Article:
January 31. We arrived at Organ Pipe Cactus National Monument just as the sun was setting. Just in time to find a campsite before dark and to grab a few quick photos with my point-n-shoot Sony RX100. The photo above was taken on our third night in camp, using a Nikon D800 on a tripod. I only had to walk to the perimeter trail just east of the camp to capture this image. The Sony photos are posted below.
Not knowing what the camping situation was we decided to reserve three nights at Twin Peaks campground. Twin Peaks Campground has 34 tent-only sites and 174 RV sites. There is also a primitive camp at Alamo Canyon with four sites. More on that in a later post. It seems this time of year there are plenty of open campsites, so perhaps reservations aren’t needed. I would expect later in the season the camp may fill up. There is also dispersed camping north of the park on BLM land. We appreciated the hot showers at the camp. We’re often in primitive camps without water.
As with most national parks, dogs are not permitted on the trails, although there is a perimeter trail that loops around the camp and dogs are permitted on that trail, on a leash, as well as the trail to the visitor center. There were plenty of dogs in camp. We managed to log close to four miles with Carson just walking to the visitor center and back and around camp.
In the morning we fired up the dutch oven, Joann prepared the fixings for Hash Brown Crusted Goat Cheese and Scallion Quiche. Another recipe out of Robin Donovan’s book The Camp Dutch Oven Cookbook. We put the oven in the coals and 45 minutes later we had breakfast.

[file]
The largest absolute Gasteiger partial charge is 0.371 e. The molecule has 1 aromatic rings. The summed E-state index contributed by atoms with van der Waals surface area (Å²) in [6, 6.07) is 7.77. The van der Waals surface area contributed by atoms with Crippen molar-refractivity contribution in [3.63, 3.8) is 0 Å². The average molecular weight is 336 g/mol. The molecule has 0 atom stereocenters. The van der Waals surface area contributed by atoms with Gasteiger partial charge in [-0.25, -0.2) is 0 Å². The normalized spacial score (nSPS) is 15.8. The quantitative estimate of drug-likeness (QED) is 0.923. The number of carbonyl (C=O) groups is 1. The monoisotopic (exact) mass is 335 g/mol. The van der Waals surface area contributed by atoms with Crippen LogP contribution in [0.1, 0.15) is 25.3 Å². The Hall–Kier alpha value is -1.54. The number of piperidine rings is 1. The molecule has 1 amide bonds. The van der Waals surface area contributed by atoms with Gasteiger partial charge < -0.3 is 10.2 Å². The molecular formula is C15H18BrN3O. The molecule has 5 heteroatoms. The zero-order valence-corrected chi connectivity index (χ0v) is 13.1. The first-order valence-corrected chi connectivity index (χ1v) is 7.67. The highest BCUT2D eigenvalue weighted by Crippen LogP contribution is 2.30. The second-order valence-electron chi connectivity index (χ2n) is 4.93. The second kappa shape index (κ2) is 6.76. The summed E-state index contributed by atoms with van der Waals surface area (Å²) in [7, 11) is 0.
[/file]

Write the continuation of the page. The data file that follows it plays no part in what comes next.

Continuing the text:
After visiting Anza Borrego, Organ pipe is a whole different experience. This is the Sonoran Desert, with it’s iconic Saguaro cactus. The Sonoran Desert is relatively frost free and it get’s a bit more water than the other deserts of the southwest. Organ Pipe National Monument boasts the highest biodiversity of any north american desert. That means there’s plenty to see in terms of both plant and animals.
January 31. We are camped at Arroyo Salado Campground on the eastern edge of Anza Borrego Desert State Park. Arroyo Salado is a primitive camp. Pit toilets and that’s about it. No water although we’re well provisioned with our camper. Our campsite, while in the middle of the badlands of the Anza Borrego Desert, is a garden of wildflowers. It’s unusual to see so many wildflowers this early in the year and given the rains of mid-January the expectation is for a spectacular display in March and April. I had been following the DesertUSA wildflower report and came here hoping to find desert lilies. Some years ago when we were living in San Diego we would come out to the desert with hopes of finding desert lilies. They can be elusive, and the blooms depend on rain. I find the lilies to be quite striking, sending up stalks of white lily flowers that just seem out of place in the desert. This year the lilies are everywhere. Hundreds of plants in bloom and hundreds of new buds popping up.